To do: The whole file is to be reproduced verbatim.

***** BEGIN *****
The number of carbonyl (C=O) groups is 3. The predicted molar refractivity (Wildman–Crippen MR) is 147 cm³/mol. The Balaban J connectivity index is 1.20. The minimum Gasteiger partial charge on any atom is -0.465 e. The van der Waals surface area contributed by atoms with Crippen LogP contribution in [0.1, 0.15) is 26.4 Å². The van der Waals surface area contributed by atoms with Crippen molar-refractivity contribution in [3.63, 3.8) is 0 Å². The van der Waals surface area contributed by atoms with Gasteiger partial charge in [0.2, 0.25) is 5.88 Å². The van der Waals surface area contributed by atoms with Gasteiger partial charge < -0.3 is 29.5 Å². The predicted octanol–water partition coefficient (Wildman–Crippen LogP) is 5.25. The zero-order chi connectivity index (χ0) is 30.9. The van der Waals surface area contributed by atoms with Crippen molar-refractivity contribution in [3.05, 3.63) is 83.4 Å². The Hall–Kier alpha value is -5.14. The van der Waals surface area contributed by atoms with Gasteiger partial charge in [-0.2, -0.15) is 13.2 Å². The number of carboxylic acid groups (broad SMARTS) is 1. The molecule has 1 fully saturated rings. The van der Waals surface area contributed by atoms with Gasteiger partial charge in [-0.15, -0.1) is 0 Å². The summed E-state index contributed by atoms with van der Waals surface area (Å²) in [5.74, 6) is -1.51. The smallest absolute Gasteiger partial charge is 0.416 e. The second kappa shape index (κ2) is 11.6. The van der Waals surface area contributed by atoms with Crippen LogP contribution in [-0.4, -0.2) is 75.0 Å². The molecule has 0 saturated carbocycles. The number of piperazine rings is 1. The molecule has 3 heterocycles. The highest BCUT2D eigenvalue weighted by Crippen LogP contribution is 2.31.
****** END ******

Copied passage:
The number of carbonyl (C=O) groups is 3. The predicted molar refractivity (Wildman–Crippen MR) is 147 cm³/mol. The Balaban J connectivity index is 1.20. The minimum Gasteiger partial charge on any atom is -0.465 e. The van der Waals surface area contributed by atoms with Crippen LogP contribution in [0.1, 0.15) is 26.4 Å². The van der Waals surface area contributed by atoms with Crippen molar-refractivity contribution in [3.63, 3.8) is 0 Å². The van der Waals surface area contributed by atoms with Gasteiger partial charge in [0.2, 0.25) is 5.88 Å². The van der Waals surface area contributed by atoms with Gasteiger partial charge < -0.3 is 29.5 Å². The predicted octanol–water partition coefficient (Wildman–Crippen LogP) is 5.25. The zero-order chi connectivity index (χ0) is 30.9. The van der Waals surface area contributed by atoms with Crippen molar-refractivity contribution in [3.05, 3.63) is 83.4 Å². The Hall–Kier alpha value is -5.14. The van der Waals surface area contributed by atoms with Gasteiger partial charge in [-0.2, -0.15) is 13.2 Å². The number of carboxylic acid groups (broad SMARTS) is 1. The molecule has 1 fully saturated rings. The van der Waals surface area contributed by atoms with Gasteiger partial charge in [-0.15, -0.1) is 0 Å². The summed E-state index contributed by atoms with van der Waals surface area (Å²) in [5.74, 6) is -1.51. The smallest absolute Gasteiger partial charge is 0.416 e. The second kappa shape index (κ2) is 11.6. The van der Waals surface area contributed by atoms with Crippen LogP contribution in [-0.4, -0.2) is 75.0 Å². The molecule has 0 saturated carbocycles. The number of piperazine rings is 1. The molecule has 3 heterocycles. The highest BCUT2D eigenvalue weighted by Crippen LogP contribution is 2.31.